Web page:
Archiving of the penal file
After a preliminary investigation led by the Prosecutor of Piraeus' Marine Court, the case was considered to be “manifestly ill-founded in substance” with regard to Articles 306 (exposure to risk), Article 277 (causing a shipwreck), Article 278 (causing a shipwreck by negligence) and Article 308 (bodily harm) of the Penal Code and the file was archived.

This meant that the investigation into the responsibility of the Greek coast guard for causing the boat to sink as well as for inflicting ill-treatment against the victims - as they had been accused of by the survivors - was stopped.

The decision to end the investigation was approved by the Prosecutor of the Military Court of Review, who has under the law the power to order a criminal prosecution.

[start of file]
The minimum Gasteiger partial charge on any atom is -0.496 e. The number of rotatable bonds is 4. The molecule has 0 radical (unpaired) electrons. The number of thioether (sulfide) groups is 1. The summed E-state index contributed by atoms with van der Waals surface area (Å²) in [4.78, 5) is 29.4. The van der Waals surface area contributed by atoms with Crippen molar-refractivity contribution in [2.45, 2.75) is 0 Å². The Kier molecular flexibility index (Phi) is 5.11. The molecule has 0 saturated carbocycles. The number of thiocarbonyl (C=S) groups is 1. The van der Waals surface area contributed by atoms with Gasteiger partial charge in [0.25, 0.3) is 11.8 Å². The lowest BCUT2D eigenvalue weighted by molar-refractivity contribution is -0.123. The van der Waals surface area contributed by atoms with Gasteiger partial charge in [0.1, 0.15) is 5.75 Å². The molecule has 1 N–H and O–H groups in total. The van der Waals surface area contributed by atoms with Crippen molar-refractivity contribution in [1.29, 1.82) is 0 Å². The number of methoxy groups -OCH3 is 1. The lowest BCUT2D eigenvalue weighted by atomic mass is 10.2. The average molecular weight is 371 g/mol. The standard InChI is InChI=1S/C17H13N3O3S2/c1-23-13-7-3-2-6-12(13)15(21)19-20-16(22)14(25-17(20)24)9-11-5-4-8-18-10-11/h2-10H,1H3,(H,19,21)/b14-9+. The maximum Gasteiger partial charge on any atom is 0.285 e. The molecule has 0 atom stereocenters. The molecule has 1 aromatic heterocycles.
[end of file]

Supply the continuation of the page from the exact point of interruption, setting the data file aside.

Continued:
The decision of Piraeus' Marine Court to close and archive the case and turn a blind eye to the accusations raised by the victims as well as their detailed testimonies concerning the facts of the case, undermines the right to judicial protection and overrides fundamental rights and guarantees that aim at protecting the victim in penal procedures.

July 30, 2014

Invitation to Press Conference on Farmakonisi shipwreck- Thursday 31 July at 12:00 hrs

Dear all,

the Greek Council for Refugee, the Hellenic League for Human Rights, the Network of Social Support to Refugees and Migrants  - DIKTYO and the Group of Lawyers for the Rights of Migrants and Refugees cordially invite you to attend their Press Conference on Thursday, 31 July 2014, at 12:00pm, in the Venue Room of the Athens Bar Association at Akadimias Str. No 60.